The editor of the satirical French magazine Charlie Hebdo said he defends the right to publish controversial religious cartoons, citing freedom of speech and religion, after the satirical weekly's publication of a cartoon of the Prophet Mohammed sparked violent clashes, including deaths, in some Muslim countries.

The cartoon image of Mohammed outraged many in the Muslim world, triggering demonstrations that turned violent in Algeria, Niger and Pakistan.

In Niger 10 people were killed in violent protests against the French publication's cartoon depicting the prophet. Police fired tear gas at crowds of stone-throwing Muslim youths who set fire to churches and looted shops in the capital Niamey.

President Mahamadou Issoufou joined the unity march in Paris last weekend alongside French President Francois Hollande.

Protesters in many cities in Pakistan burned the French flag and effigies of the Francoi Hollande, calling for the banning of the weekly satirical magazine. One protest paid tribute to the brothers who attacked the magazine's offices.

The biggest protest took place in the eastern city of Lahore, where over 10,000 supporters of the hard-line Jamaat-ud-Dawa organisation chanted "Down with Charlie Hebdo" and "Death to blasphemers".

A group gathered in front of the Lahore Press Club to pay homage to the Kouachi brothers who attacked the Charlie Hebdo offices in Paris, killing 12 people.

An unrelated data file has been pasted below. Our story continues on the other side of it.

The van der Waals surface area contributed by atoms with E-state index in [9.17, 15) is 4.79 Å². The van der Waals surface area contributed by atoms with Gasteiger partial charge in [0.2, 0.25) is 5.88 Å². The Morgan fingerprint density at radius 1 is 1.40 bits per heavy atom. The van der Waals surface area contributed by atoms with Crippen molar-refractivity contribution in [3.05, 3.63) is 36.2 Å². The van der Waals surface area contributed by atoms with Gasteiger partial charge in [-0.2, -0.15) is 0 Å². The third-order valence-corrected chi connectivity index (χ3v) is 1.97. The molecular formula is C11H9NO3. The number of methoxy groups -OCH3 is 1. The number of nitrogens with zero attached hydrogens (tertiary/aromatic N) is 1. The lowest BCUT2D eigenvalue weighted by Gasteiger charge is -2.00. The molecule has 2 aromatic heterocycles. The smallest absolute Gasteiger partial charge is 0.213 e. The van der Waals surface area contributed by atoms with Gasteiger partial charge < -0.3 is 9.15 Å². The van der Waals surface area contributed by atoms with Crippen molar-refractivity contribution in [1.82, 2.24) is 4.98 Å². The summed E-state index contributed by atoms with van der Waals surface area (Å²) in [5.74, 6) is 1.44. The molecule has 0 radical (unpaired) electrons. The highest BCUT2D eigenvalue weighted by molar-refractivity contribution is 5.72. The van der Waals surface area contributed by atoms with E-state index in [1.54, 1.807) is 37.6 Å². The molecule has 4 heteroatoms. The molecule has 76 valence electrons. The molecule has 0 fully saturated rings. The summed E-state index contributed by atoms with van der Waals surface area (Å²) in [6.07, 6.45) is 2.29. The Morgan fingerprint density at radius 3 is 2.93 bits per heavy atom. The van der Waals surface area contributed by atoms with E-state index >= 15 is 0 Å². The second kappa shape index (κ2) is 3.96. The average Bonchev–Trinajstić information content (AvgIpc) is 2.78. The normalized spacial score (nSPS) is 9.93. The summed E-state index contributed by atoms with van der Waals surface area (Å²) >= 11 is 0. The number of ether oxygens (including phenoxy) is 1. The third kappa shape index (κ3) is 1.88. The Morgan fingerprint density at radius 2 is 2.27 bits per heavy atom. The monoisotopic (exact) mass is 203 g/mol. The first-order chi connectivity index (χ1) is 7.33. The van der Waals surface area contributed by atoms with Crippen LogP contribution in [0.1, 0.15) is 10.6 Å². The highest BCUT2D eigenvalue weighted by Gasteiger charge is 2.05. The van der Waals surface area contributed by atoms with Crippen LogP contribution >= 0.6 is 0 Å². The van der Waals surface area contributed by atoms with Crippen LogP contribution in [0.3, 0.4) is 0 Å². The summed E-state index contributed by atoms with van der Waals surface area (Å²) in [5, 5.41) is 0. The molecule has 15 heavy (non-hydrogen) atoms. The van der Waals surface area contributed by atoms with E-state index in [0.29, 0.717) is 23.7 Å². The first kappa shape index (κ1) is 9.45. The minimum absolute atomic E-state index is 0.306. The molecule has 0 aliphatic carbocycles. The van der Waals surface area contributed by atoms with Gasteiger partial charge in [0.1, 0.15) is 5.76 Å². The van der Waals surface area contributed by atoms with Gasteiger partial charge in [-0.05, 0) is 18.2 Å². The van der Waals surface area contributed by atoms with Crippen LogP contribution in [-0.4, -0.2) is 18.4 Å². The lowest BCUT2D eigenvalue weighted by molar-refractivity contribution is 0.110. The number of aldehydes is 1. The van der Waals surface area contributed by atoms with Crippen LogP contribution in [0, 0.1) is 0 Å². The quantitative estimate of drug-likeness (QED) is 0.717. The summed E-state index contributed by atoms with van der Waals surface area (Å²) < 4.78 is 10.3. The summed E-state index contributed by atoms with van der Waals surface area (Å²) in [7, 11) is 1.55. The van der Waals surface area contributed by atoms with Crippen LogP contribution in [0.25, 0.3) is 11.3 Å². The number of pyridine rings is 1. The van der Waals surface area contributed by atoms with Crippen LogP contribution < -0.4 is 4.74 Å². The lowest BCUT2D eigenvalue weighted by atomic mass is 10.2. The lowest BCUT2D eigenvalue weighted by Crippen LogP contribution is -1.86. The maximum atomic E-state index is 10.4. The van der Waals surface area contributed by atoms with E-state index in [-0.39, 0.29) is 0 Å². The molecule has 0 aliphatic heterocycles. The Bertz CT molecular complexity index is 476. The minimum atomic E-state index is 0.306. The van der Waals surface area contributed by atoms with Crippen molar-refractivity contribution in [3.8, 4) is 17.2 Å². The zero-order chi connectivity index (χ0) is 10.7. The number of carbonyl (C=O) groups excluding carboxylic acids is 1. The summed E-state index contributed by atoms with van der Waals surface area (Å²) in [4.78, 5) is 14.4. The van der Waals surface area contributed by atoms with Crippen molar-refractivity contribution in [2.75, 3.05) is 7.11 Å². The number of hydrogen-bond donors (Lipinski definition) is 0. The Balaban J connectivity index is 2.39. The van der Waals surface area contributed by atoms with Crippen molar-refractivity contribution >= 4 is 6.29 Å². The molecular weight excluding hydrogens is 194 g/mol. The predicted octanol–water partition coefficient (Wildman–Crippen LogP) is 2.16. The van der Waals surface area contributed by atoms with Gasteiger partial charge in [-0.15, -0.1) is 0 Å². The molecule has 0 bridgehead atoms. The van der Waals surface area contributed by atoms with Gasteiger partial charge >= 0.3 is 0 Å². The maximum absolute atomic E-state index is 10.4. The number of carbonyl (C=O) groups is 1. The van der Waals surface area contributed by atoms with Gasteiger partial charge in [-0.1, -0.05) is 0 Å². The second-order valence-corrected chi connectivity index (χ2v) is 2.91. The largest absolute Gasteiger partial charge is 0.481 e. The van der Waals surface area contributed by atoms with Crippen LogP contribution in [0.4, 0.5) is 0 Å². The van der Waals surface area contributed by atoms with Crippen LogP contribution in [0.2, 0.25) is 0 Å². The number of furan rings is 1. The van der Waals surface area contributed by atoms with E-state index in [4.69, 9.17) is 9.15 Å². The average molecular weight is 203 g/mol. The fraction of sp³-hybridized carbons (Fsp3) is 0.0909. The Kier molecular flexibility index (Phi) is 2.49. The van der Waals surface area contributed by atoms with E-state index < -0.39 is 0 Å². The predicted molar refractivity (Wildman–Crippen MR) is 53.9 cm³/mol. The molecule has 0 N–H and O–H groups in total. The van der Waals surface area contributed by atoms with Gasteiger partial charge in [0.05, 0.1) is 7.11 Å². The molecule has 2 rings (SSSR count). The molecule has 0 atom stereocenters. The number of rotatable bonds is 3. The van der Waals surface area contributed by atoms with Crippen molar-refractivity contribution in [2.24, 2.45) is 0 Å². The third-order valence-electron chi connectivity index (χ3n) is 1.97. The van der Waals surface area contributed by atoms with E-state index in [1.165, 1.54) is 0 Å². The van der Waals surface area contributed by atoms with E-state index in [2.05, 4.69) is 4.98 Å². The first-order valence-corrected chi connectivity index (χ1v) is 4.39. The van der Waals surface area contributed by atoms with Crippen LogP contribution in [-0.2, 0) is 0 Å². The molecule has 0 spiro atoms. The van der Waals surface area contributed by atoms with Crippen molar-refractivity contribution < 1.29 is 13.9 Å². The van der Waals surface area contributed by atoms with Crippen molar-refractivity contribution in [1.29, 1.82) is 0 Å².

Tens of thousands of people gathered in the Russian breakaway state of Chechnya to rally against Charlie Hebdo.

They marched through the streets of Grozny, the capital of the predominantly Muslim region.

Afghans burned the French flag as they chanted "Death to France" during a rally against the satirical magazine Charlie Hebdo.

Protesters in Jalalabad demanded the French Embassy in Kabul be shut down and that the French government apologise to Muslims.

Charlie Hebdo protests
Students from Nangarhar University in in Jalalabad, Afghanistan, chant slogans during a demonstration against Charlie Hebdo Parwiz/Reuters

French President Francois Hollande said anti-Charlie Hebdo protesters in other countries do not understand France's attachment to freedom of speech.

"We've supported these countries in the fight against terrorism," Hollande said. "I still want to express my solidarity (towards them), but at the same time France has principles and values, in particular freedom of expression."